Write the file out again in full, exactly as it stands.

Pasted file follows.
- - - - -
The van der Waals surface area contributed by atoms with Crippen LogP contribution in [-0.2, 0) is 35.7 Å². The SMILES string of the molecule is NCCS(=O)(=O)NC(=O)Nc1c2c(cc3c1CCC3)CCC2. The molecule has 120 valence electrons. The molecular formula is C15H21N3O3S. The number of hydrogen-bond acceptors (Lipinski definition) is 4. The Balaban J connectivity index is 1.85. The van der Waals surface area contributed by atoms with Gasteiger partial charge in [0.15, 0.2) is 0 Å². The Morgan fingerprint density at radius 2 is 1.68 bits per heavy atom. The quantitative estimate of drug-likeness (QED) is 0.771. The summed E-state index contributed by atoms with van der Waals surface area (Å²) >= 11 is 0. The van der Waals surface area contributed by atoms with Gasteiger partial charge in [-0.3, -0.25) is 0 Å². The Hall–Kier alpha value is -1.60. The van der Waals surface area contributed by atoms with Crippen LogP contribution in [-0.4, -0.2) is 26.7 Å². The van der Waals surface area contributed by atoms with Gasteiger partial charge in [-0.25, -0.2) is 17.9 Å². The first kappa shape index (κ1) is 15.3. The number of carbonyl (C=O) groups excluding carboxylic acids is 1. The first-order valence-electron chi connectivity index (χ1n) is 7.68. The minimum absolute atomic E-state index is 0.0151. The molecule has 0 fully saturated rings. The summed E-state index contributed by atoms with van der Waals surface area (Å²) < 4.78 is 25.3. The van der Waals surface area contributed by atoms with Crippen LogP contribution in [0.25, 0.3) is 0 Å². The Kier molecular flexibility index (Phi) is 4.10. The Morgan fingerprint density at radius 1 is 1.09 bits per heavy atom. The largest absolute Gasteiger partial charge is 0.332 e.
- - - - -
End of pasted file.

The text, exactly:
The van der Waals surface area contributed by atoms with Crippen LogP contribution in [-0.2, 0) is 35.7 Å². The SMILES string of the molecule is NCCS(=O)(=O)NC(=O)Nc1c2c(cc3c1CCC3)CCC2. The molecule has 120 valence electrons. The molecular formula is C15H21N3O3S. The number of hydrogen-bond acceptors (Lipinski definition) is 4. The Balaban J connectivity index is 1.85. The van der Waals surface area contributed by atoms with Gasteiger partial charge in [0.15, 0.2) is 0 Å². The Morgan fingerprint density at radius 2 is 1.68 bits per heavy atom. The quantitative estimate of drug-likeness (QED) is 0.771. The summed E-state index contributed by atoms with van der Waals surface area (Å²) >= 11 is 0. The van der Waals surface area contributed by atoms with Gasteiger partial charge in [-0.3, -0.25) is 0 Å². The Hall–Kier alpha value is -1.60. The van der Waals surface area contributed by atoms with Crippen LogP contribution in [-0.4, -0.2) is 26.7 Å². The van der Waals surface area contributed by atoms with Gasteiger partial charge in [-0.25, -0.2) is 17.9 Å². The first kappa shape index (κ1) is 15.3. The number of carbonyl (C=O) groups excluding carboxylic acids is 1. The first-order valence-electron chi connectivity index (χ1n) is 7.68. The minimum absolute atomic E-state index is 0.0151. The molecule has 0 fully saturated rings. The summed E-state index contributed by atoms with van der Waals surface area (Å²) < 4.78 is 25.3. The van der Waals surface area contributed by atoms with Crippen LogP contribution in [0.25, 0.3) is 0 Å². The Kier molecular flexibility index (Phi) is 4.10. The Morgan fingerprint density at radius 1 is 1.09 bits per heavy atom. The largest absolute Gasteiger partial charge is 0.332 e.